Here's where I give away the ending to my story: We have not completely figured out how to do the BYOD management thing just yet. We're familiar with most leading MDM products and have a solid history of authoring and enforcing good IT policy. Yet we've also realized that just because we have tens of thousands of users who would love Central IT to never get in their way, we have to reconcile the challenges of MDM with the fact that we certainly don't want to be headline fodder should some terrible incident happen as a result of sloppy mobile device handling. Like many of our peers, we're working on it with urgency, but not a haste that we'll come to regret. And as we sift through our various use cases, we examine and re-examine our policies on things like remote wipes, allowed device and app types, and controls that might vary depending on whether the device is owned by us or the person carrying it.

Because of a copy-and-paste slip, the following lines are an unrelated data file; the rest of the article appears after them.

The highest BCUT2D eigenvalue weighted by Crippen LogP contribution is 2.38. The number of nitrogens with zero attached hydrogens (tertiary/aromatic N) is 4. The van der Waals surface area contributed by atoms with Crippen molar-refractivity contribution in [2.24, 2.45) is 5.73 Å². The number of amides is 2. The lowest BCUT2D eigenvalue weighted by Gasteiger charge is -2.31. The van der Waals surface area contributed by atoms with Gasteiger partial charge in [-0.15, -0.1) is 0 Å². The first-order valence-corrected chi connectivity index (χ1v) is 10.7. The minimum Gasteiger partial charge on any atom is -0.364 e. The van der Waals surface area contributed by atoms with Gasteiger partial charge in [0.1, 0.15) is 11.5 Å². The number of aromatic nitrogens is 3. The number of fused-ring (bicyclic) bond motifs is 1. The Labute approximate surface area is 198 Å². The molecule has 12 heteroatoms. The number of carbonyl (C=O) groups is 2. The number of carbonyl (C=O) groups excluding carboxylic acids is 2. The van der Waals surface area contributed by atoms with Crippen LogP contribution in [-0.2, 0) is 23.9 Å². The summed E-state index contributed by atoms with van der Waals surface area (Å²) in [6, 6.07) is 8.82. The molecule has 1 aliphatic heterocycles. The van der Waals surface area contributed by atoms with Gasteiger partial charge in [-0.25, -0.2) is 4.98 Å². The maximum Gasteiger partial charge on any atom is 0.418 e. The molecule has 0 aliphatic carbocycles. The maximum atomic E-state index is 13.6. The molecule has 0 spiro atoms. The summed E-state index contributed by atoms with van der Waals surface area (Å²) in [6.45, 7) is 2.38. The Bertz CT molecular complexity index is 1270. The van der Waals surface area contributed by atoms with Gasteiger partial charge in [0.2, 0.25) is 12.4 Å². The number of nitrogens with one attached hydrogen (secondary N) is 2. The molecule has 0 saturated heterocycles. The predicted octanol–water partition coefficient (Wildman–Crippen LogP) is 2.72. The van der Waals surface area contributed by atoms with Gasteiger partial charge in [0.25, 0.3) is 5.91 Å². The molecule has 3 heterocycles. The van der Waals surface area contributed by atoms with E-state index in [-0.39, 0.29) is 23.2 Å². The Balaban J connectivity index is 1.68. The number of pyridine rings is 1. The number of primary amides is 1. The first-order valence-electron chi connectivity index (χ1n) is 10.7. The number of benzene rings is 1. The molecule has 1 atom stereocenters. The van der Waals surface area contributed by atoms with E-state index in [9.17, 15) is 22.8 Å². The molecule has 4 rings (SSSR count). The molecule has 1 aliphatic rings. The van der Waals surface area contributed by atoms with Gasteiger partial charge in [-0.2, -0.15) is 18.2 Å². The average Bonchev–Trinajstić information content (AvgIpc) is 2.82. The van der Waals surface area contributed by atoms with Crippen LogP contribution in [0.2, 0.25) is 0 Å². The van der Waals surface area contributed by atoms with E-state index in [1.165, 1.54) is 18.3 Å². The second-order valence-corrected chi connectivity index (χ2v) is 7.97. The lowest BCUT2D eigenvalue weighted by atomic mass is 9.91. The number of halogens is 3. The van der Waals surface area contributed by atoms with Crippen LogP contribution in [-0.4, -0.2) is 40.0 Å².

Without going into specifics, we have arrived at a starting policy for the who, what and how of a first attempt at managing BYOD. We have a product in mind to try that enforces this policy, and know full well that our maiden voyage into BYOD will have to be done with eyes wide open and a willingness to adapt both policy and solution if we missed the mark on the first shot. It took a fair amount of time and many meetings of some pretty impressive security-minded folks who also understand the nuance of our particular situation just to get to a beginning point. The alternative would be to buy a product and then painfully adapt our business practices to it, which is another classic IT blunder.